Patients' Fitness to Drive a Growing Issue for Psychiatrists

Megan Brooks

May 05, 2012

May 5, 2012 (Philadelphia, Pennsylvania) — Determining when it is time for a patient to stop driving and hand over the keys is a growing issue for psychiatrists.

A poster presented here at the American Psychiatric Association's 2012 Annual Meeting highlights the fact that psychiatrists are "increasingly" faced with patients whose driving ability may be impaired by excessive daytime sleepiness due to primary sleep disorders or to sleep disturbance associated with medical and psychiatric illness, such as dementia, epilepsy, or substance abuse.

Lead author Christine Marchionni, MD, psychosomatic medicine fellow in the Department of Psychiatry and Human Behavior at the Thomas Jefferson University in Philadelphia told Medscape Medical News that psychopharmacologic interventions for psychiatric illness may also reduce a person's driving ability and that drowsy driving is associated with fatality rates and injury severity on par with that of alcohol-related crashes.

In addition, patients with dementia are 3 to 5 times more likely to be involved in a motor vehicle accident than age-matched control individuals, and epilepsy is one of the most frequently implicated medical causes for motor vehicle accidents.

"There isn't a whole lot of guidance" on the psychiatrist's role and responsibility in assessing fitness to drive, Dr. Marchionni said, "and it's an issue that we see every day in practice."

"It comes up more and more in the aging population," she added. "If you suspect dementia or some sort of cognitive impairment, how do you address that in terms of the patient's driving ability, and really, legally, what is our responsibility as clinicians in this regard?"

In some states, mandatory-reporting laws require physicians to report persons with disorders that may make driving hazardous, such as epilepsy.

Currently, 6 states — California, Delaware, Nevada, New Jersey, Oregon, and Pennsylvania — have such laws, though each state's approach differs in terms of disorders covered, legal protections for physicians, and administrative requirements.

Potential Legal Liability

Typically, in states with mandatory-reporting laws, the physician notifies the state's Department of Motor Vehicles (DMV) of the person's name, age, and address. The DMV then determines whether driving privileges should be suspended or revoked.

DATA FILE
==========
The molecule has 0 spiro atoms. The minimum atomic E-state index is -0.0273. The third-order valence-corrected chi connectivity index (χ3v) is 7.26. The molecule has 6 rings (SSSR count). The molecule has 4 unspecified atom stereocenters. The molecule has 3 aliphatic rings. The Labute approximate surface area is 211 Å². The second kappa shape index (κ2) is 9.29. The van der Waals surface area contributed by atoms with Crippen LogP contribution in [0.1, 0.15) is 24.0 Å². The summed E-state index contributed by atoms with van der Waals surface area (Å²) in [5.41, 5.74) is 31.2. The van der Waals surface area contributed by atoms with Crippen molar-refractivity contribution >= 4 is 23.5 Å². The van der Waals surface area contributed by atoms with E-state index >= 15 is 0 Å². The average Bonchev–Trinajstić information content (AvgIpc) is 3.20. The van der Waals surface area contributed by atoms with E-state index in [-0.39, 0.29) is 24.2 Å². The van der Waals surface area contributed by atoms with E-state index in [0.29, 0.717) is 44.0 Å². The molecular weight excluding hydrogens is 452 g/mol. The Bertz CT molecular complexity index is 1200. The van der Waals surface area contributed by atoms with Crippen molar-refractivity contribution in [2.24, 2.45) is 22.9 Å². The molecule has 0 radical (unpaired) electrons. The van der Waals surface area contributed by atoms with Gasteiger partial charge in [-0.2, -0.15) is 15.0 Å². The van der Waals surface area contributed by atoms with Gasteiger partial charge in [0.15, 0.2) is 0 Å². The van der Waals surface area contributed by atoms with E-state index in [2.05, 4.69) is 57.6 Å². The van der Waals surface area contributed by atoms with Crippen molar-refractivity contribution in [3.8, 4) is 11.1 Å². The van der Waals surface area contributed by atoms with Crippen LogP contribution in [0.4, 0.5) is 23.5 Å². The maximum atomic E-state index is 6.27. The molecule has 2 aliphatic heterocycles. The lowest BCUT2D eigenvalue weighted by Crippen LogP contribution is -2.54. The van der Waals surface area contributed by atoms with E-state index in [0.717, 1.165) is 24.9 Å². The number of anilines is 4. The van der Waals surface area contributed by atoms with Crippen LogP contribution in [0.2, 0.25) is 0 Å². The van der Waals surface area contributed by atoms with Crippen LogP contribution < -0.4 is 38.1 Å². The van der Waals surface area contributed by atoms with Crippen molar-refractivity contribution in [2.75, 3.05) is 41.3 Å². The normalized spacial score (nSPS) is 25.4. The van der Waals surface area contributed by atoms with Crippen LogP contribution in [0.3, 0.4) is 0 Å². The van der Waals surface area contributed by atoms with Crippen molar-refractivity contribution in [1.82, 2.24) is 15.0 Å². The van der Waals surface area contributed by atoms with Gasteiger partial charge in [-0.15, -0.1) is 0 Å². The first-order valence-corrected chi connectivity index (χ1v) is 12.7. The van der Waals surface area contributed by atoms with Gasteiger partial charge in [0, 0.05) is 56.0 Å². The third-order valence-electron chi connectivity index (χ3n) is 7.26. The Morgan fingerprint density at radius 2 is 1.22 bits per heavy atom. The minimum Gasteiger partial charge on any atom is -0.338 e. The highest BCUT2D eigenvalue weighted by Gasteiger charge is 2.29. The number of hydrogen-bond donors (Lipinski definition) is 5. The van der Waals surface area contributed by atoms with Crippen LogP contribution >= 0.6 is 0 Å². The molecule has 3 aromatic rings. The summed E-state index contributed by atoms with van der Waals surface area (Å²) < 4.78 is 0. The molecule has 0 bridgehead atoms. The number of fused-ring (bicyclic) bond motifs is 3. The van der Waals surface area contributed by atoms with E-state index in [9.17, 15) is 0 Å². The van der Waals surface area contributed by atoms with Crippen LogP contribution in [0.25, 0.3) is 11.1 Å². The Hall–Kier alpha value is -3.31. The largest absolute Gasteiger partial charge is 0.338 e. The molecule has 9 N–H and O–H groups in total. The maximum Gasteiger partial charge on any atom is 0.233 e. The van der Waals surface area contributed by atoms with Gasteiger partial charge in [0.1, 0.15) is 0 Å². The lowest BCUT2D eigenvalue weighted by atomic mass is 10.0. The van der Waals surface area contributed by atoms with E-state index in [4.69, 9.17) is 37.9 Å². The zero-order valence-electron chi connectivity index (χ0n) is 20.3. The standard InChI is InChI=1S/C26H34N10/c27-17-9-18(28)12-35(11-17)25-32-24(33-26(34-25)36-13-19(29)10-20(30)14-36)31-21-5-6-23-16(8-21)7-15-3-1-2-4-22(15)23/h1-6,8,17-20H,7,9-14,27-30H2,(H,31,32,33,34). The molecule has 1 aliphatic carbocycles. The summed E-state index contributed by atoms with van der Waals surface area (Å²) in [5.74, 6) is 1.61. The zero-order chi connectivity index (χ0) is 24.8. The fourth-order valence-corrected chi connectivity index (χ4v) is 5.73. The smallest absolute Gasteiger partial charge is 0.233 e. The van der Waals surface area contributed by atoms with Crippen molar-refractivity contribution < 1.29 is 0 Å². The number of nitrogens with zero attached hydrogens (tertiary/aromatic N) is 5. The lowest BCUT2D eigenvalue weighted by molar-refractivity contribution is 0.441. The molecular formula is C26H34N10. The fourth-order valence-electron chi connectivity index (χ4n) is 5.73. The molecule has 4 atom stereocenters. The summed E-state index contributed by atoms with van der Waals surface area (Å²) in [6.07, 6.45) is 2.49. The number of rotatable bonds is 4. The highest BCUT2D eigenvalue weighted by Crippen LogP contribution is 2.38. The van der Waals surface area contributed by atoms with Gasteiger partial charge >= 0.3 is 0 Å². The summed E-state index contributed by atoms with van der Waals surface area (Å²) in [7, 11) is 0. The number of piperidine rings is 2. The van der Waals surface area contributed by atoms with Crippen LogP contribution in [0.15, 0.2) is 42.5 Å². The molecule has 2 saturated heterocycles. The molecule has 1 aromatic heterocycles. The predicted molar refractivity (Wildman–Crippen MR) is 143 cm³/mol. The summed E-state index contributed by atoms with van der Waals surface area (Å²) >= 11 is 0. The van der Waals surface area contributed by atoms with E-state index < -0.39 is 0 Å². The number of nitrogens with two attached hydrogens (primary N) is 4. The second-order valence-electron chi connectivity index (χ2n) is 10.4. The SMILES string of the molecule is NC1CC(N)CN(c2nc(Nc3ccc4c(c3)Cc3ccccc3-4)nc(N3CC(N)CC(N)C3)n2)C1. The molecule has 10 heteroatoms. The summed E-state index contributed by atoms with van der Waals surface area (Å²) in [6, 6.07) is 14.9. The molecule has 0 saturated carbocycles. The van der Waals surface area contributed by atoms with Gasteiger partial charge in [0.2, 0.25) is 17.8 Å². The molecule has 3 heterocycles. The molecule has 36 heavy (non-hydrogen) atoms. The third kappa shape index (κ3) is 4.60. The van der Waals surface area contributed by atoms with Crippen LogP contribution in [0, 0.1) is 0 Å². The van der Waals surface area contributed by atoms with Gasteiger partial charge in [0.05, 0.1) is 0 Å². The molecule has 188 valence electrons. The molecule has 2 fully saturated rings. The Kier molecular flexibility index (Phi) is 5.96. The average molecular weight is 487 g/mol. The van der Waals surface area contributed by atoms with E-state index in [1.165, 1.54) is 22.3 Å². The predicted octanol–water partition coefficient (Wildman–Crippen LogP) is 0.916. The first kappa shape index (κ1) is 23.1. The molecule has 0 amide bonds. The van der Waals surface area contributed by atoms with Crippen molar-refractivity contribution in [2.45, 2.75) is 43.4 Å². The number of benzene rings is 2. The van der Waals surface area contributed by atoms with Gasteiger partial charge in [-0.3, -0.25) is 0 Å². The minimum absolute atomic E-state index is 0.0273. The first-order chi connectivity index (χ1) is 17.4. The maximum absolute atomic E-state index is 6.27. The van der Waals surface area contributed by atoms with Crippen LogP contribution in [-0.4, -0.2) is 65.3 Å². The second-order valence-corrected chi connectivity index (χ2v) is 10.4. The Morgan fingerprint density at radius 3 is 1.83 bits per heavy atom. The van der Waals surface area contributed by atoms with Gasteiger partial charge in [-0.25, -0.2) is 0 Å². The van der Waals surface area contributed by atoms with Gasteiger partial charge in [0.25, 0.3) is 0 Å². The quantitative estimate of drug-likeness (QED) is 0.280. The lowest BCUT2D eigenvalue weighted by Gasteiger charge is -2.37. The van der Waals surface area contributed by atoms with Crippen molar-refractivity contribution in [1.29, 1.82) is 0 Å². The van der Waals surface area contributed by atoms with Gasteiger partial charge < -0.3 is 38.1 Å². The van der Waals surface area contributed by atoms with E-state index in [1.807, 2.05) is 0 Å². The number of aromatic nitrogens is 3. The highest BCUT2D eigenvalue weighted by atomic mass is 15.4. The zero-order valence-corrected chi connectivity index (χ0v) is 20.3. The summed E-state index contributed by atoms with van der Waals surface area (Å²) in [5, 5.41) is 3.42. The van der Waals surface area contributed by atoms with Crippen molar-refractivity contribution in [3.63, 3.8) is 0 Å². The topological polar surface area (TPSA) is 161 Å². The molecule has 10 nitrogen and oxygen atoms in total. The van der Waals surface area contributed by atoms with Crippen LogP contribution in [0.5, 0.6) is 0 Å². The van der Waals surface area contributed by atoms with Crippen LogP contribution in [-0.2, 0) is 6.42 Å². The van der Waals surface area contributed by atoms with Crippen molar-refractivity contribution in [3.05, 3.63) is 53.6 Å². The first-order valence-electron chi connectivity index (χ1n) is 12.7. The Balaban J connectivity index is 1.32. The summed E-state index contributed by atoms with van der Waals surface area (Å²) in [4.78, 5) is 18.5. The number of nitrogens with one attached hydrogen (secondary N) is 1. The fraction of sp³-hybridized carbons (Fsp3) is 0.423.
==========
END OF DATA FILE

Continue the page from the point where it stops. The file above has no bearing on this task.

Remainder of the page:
"In other states [without mandatory-reporting laws], it is questionable if you absolutely need to, but it is suggested," Dr. Marchionni said.

She also noted that shift workers or people who work long or uneven hours and those with sleep apnea or narcolepsy may also be unsafe drivers.

"If you do suspect that someone has either fallen asleep at the wheel or could doze off at the wheel, you need to document that you asked appropriate questions and counsel them appropriately," Dr. Marchionni said.

She advises "talking with your hospital's legal department to find out what your liability is."

"There are objective tests that show how severe a patient's daytime sleepiness is. However, the tests we have aren't cut and dry; they are basically guidelines that tell you whether a person has an impairment that might impact their ability to drive, but there is no specific number or threshold that, once reached, you should take away the keys," said Dr. Marchionni.

"It's always better if physicians are proactive. Sometimes family will bring up the concern about driving, but people may be reluctant to come out and say they can no longer drive, and there is always a concern that symptoms are being minimized, so clinical judgment is important. It's always safer to report if you think someone is at risk to themselves or others," she added.

Assessing fitness to drive may be different, depending on which disease you're dealing with, Dr. Marchionni noted.

"With dementia, cognitive testing to see how bad their dementia is may be appropriate. You can get occupational therapy involved to see how slow their reaction times are or how impaired their visual acuity is. Counseling the family on what to do is also important."

Dr. Marchionni has disclosed no relevant financial relationships.

The American Psychiatric Association's 2012 Annual Meeting. Abstract NR2-03. Presented May 5, 2012.